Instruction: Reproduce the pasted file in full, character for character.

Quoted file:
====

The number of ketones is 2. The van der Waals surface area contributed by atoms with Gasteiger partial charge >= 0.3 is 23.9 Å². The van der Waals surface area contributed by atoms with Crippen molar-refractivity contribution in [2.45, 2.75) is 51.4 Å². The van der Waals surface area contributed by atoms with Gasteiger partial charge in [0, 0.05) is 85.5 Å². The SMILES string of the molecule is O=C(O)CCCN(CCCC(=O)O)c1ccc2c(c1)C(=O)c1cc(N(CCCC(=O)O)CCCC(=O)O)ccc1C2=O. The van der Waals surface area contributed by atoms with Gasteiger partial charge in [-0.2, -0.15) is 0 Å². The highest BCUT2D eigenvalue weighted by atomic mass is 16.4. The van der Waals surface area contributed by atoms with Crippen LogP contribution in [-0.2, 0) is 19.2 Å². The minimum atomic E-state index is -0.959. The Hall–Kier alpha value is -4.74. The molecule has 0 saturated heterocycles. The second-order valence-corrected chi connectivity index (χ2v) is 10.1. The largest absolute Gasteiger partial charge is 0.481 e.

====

The number of ketones is 2. The van der Waals surface area contributed by atoms with Gasteiger partial charge >= 0.3 is 23.9 Å². The van der Waals surface area contributed by atoms with Crippen molar-refractivity contribution in [2.45, 2.75) is 51.4 Å². The van der Waals surface area contributed by atoms with Gasteiger partial charge in [0, 0.05) is 85.5 Å². The SMILES string of the molecule is O=C(O)CCCN(CCCC(=O)O)c1ccc2c(c1)C(=O)c1cc(N(CCCC(=O)O)CCCC(=O)O)ccc1C2=O. The van der Waals surface area contributed by atoms with Gasteiger partial charge in [-0.2, -0.15) is 0 Å². The highest BCUT2D eigenvalue weighted by atomic mass is 16.4. The van der Waals surface area contributed by atoms with Crippen LogP contribution in [-0.2, 0) is 19.2 Å². The minimum atomic E-state index is -0.959. The Hall–Kier alpha value is -4.74. The molecule has 0 saturated heterocycles. The second-order valence-corrected chi connectivity index (χ2v) is 10.1. The largest absolute Gasteiger partial charge is 0.481 e.